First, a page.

Monday, 21 August 2017

'Disgraceful' memorial to benefactor repaired for £800

A MEMORIAL to Sir Frank Crisp, one of Henley’s biggest benefactors, has been restored, writes Janine Rasiah.

A MEMORIAL to Sir Frank Crisp, one of Henley’s biggest benefactors, has been restored, writes Janine Rasiah.

The town council spent £800 on the repair of the marble pillar at Fair Mile cemetery.

The work was carried out by stonemasons E T Sheppard, of Reading Road, Henley. Concrete bearers were used to lift up each side of the memorial to stop it from sinking. It was then re-pointed and cleaned while avoiding damage to the lead lettering.

The memorial had been cracked and was described earlier this year as “a disgrace” by town councillor Elizabeth Hodgkin.

She said she was “delighted” with the restoration work, which was praised by judges for the Britain in Bloom competition during a tour of Henley last week.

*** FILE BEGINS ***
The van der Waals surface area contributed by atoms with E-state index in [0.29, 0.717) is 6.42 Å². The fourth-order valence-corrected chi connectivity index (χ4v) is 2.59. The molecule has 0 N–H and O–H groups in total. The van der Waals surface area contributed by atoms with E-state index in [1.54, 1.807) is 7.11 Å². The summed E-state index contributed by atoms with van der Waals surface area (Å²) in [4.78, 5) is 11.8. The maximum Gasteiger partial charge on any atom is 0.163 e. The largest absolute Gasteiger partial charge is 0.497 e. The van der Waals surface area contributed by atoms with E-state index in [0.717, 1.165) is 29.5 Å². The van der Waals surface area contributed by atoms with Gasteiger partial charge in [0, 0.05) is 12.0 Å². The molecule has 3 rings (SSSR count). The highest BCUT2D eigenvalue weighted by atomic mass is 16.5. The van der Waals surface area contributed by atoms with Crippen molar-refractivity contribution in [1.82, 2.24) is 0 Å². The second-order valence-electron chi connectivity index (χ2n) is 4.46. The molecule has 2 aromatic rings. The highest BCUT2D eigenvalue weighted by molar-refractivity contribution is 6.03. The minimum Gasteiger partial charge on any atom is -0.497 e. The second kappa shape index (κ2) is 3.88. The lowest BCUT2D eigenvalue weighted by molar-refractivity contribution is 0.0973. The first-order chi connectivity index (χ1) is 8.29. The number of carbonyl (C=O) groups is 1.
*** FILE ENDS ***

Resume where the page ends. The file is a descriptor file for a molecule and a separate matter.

Cllr Hodgkin said: “I think it is excellent that the town council paid for the work and I hope residents agree. We should never allow a monument to such a great benefactor to the town to fall into disrepair.

“He was an incredible man and when he died the whole town came to a standstill for the funeral because he was so well thought of and did such a lot for the town.

“When we have someone like that who is part of our history we should keep them in our mind’s eye always.” When the council agreed to pay for the work, Councillor Ian Reissman said: “This is part of our heritage and in general that is something we should be careful to conserve, but spending almost £1,000 of taxpayers’ money on mending what was a private memorial is something we should think carefully about.”

Sir Frank, a solicitor, commissioned Friar Park and made several major donations to the town, including a marble pulpit to St Mary’s Church and a clock tower at Christ Church as well as paving and drainage improvements in Gravel Hill and West Street. He was a member of the Linnean Society, a forerunner of the Royal Horticultural Society, which organises the Britain in Bloom competition, and was awarded the Royal Victorian Medal of honour.

Sir Frank, who regularly gave to charities, was given the honorary freedom of the borough by the town council in 1917, two years before his death.

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